Sunday, December 14, 2008

Get Your Art On

Yesterday I had the lovely privilege of going on an artsy gallery tour with my friend Jennifer. I was really excited for this adventure because I have been feeling guilty lately that I haven't been producing much art nor spending time seeing it.

Our area of interest was the Insadong and Samcheong-dong areas located near the Jongno-3 sam-ga station in Seoul. As many of you may know I have been to the Insadong area quite a few times, and enjoyed my visits. But I had a special feeling about this visit because my pal has been living in Korea for 10 yrs and is also into the Art Scene.Let me break down the map for you and our path. We started out at the beginning of Insadong street, which is the area closest to the Jongno-3 station. This is where most people start out when they are in this area. Anyways, Insadong street is an art district of Seoul, but is more so a tourist street. This is because along the main street there are shops that sell souvenirs and the usual knick-knacks one can take home. People often reference this street to a ChinaTown street like back in America. I had never gotten to the end of Insadong street and so of course had not gone past this area.

(View of the start of Insadong street with Bugak mountain in the background.)
We arrived around 11 AM and the shops were opening. This made it kind of difficult for us because we wanted to get brunch. But most of the shops were closed and not many cafes serving food were open yet. So we walked through Insadong street passing by mostly everything. As we passed by we did a little window shopping. Before I knew it we were already at the end of Insadong street. I felt somewhat amazed, I didn't realize how short distance the street actually was.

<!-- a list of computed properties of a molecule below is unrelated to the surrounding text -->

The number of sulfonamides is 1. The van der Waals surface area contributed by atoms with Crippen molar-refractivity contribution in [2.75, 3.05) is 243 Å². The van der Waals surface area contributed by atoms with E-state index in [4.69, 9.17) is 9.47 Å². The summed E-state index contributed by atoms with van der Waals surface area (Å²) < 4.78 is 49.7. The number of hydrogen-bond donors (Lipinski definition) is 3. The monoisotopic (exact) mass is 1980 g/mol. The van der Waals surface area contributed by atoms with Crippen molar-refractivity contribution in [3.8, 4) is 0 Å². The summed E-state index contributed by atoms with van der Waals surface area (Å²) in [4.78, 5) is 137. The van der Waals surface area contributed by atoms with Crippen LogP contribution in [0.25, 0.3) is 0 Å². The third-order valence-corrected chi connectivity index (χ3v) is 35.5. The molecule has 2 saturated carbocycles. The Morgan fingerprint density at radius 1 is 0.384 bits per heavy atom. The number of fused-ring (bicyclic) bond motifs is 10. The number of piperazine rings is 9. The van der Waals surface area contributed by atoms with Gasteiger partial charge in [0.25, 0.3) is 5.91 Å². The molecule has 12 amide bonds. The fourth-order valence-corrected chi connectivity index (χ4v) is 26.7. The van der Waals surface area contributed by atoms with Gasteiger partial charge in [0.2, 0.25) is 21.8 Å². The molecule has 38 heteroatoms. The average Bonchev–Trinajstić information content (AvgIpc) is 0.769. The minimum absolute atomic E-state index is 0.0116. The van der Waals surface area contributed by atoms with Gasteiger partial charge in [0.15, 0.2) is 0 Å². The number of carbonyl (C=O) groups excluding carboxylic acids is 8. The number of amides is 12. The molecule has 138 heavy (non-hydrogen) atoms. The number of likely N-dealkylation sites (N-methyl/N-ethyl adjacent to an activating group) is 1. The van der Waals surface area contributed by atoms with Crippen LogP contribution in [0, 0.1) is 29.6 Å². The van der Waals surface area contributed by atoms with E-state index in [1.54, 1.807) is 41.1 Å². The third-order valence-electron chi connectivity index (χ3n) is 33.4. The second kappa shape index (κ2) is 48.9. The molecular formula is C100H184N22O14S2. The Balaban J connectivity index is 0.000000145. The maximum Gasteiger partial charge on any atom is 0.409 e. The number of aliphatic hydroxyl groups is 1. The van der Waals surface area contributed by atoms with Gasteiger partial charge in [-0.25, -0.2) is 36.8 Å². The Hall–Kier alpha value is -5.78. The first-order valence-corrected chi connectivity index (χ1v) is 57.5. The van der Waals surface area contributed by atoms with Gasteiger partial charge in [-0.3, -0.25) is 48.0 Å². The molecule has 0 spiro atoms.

Next, we crossed a large intersection which was near the Angok subway station. It was here that Jennifer bought some roasted chestnuts, which I didn't care for too much. And also we made our way into Samcheong-dong. On this path Jennifter promised me that there were some cafes that served up some good brunch food (pancakes, sandwhiches...etc.)

The street we started walking up on had the atmosphere of being quiet and waking up. The path was somewhat more narrow than Insadong street and it appeared that the buildings were mostly residential. But we started to come upon the cafes. One place looked promising but it turned out they were still finishing the morning baking of goods...
Finally, we came upon a cafe that was just opening and ready for customers. It was inside a cute little building. Jennifer told me that the style and architecture of the building was built in the Colonial style.

I looked around at the structure and it had a familiar Japanese Colonial style. And so I mentioned this to Jennifer, and indeed it was built by the Japanese when they were in Korea. I found it somewhat thrilling to be inside this building. This is because I thought of how this building may not have existed if it weren't for the initial influence of the West on Japanese architecture after they opened their doors to the West. And then how the Japanese came over to Korea and built up this architectural style while they occupied Korea. It felt as if I had walked directly into a mini-historical-museum, but was actually just getting brunch.

(Brunch consisted of Pancakes + Ham + Egg + Syrup for Jennifer and a Ham + Cheese + Onion + Pepper Sandwich for myself)


Brunch was satisfying and we spent some time chatting and catching up on our own individual histories and opinions of life abroad. It felt awesome to get some girl-talk in and stew about certain aspects of foreigner life. But the streets and galleries were calling our name so we moved on.

Decaying Korean Architecture:
Did I mention Jennifer is rich in her knowledge of Korean Art and Architecture? Well, it was a delightful treat to be served a history lesson of the architecture in the area. Part of my Asian Art history courses back in college covered aspects of Asian architecture. But what I studied came from pictures, so of course it was exhilarating to see these structures in person.